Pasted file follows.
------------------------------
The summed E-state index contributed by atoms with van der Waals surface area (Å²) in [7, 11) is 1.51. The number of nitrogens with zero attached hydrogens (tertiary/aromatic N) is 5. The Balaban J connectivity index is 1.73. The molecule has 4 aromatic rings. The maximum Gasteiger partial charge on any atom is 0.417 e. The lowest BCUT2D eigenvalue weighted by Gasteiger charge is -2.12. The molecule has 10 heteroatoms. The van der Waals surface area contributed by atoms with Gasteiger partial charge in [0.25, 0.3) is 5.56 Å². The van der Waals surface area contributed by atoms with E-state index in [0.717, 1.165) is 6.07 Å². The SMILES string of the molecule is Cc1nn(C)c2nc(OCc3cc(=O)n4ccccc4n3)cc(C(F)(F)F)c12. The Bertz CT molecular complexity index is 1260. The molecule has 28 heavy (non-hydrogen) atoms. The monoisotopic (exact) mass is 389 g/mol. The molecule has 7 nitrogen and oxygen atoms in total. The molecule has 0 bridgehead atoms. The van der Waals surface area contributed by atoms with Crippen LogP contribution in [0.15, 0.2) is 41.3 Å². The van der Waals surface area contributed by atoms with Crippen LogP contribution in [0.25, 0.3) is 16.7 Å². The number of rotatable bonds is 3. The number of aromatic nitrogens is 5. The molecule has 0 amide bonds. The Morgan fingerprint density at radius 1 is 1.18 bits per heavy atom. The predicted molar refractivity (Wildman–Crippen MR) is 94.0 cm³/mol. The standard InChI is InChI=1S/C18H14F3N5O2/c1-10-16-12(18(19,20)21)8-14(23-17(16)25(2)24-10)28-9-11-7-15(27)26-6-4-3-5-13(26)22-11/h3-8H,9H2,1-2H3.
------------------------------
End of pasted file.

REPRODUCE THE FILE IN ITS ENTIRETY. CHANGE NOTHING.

The summed E-state index contributed by atoms with van der Waals surface area (Å²) in [7, 11) is 1.51. The number of nitrogens with zero attached hydrogens (tertiary/aromatic N) is 5. The Balaban J connectivity index is 1.73. The molecule has 4 aromatic rings. The maximum Gasteiger partial charge on any atom is 0.417 e. The lowest BCUT2D eigenvalue weighted by Gasteiger charge is -2.12. The molecule has 10 heteroatoms. The van der Waals surface area contributed by atoms with Gasteiger partial charge in [0.25, 0.3) is 5.56 Å². The van der Waals surface area contributed by atoms with E-state index in [0.717, 1.165) is 6.07 Å². The SMILES string of the molecule is Cc1nn(C)c2nc(OCc3cc(=O)n4ccccc4n3)cc(C(F)(F)F)c12. The Bertz CT molecular complexity index is 1260. The molecule has 28 heavy (non-hydrogen) atoms. The monoisotopic (exact) mass is 389 g/mol. The molecule has 7 nitrogen and oxygen atoms in total. The molecule has 0 bridgehead atoms. The van der Waals surface area contributed by atoms with Crippen LogP contribution in [0.15, 0.2) is 41.3 Å². The van der Waals surface area contributed by atoms with Crippen LogP contribution in [0.25, 0.3) is 16.7 Å². The number of rotatable bonds is 3. The number of aromatic nitrogens is 5. The molecule has 0 amide bonds. The Morgan fingerprint density at radius 1 is 1.18 bits per heavy atom. The predicted molar refractivity (Wildman–Crippen MR) is 94.0 cm³/mol. The standard InChI is InChI=1S/C18H14F3N5O2/c1-10-16-12(18(19,20)21)8-14(23-17(16)25(2)24-10)28-9-11-7-15(27)26-6-4-3-5-13(26)22-11/h3-8H,9H2,1-2H3.